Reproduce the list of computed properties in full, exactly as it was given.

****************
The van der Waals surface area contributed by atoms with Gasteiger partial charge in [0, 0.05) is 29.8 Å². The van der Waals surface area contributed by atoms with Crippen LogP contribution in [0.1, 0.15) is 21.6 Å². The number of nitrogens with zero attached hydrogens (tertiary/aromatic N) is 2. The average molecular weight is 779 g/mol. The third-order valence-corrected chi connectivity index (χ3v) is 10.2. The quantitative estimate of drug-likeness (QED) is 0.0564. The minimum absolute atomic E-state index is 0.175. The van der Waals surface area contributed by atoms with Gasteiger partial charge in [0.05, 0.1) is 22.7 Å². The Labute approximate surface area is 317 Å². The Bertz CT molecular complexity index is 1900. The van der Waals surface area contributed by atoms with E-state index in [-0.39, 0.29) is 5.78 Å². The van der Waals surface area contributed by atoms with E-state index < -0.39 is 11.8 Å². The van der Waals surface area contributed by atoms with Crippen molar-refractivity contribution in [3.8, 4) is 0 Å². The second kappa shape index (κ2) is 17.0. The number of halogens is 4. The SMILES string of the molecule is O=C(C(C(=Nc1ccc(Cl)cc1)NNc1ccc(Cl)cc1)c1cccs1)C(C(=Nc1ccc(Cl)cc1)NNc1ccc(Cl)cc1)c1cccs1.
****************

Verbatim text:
The van der Waals surface area contributed by atoms with Gasteiger partial charge in [0, 0.05) is 29.8 Å². The van der Waals surface area contributed by atoms with Crippen LogP contribution in [0.1, 0.15) is 21.6 Å². The number of nitrogens with zero attached hydrogens (tertiary/aromatic N) is 2. The average molecular weight is 779 g/mol. The third-order valence-corrected chi connectivity index (χ3v) is 10.2. The quantitative estimate of drug-likeness (QED) is 0.0564. The minimum absolute atomic E-state index is 0.175. The van der Waals surface area contributed by atoms with Gasteiger partial charge in [0.05, 0.1) is 22.7 Å². The Labute approximate surface area is 317 Å². The Bertz CT molecular complexity index is 1900. The van der Waals surface area contributed by atoms with E-state index in [-0.39, 0.29) is 5.78 Å². The van der Waals surface area contributed by atoms with E-state index < -0.39 is 11.8 Å². The van der Waals surface area contributed by atoms with Crippen molar-refractivity contribution in [3.8, 4) is 0 Å². The second kappa shape index (κ2) is 17.0. The number of halogens is 4. The SMILES string of the molecule is O=C(C(C(=Nc1ccc(Cl)cc1)NNc1ccc(Cl)cc1)c1cccs1)C(C(=Nc1ccc(Cl)cc1)NNc1ccc(Cl)cc1)c1cccs1.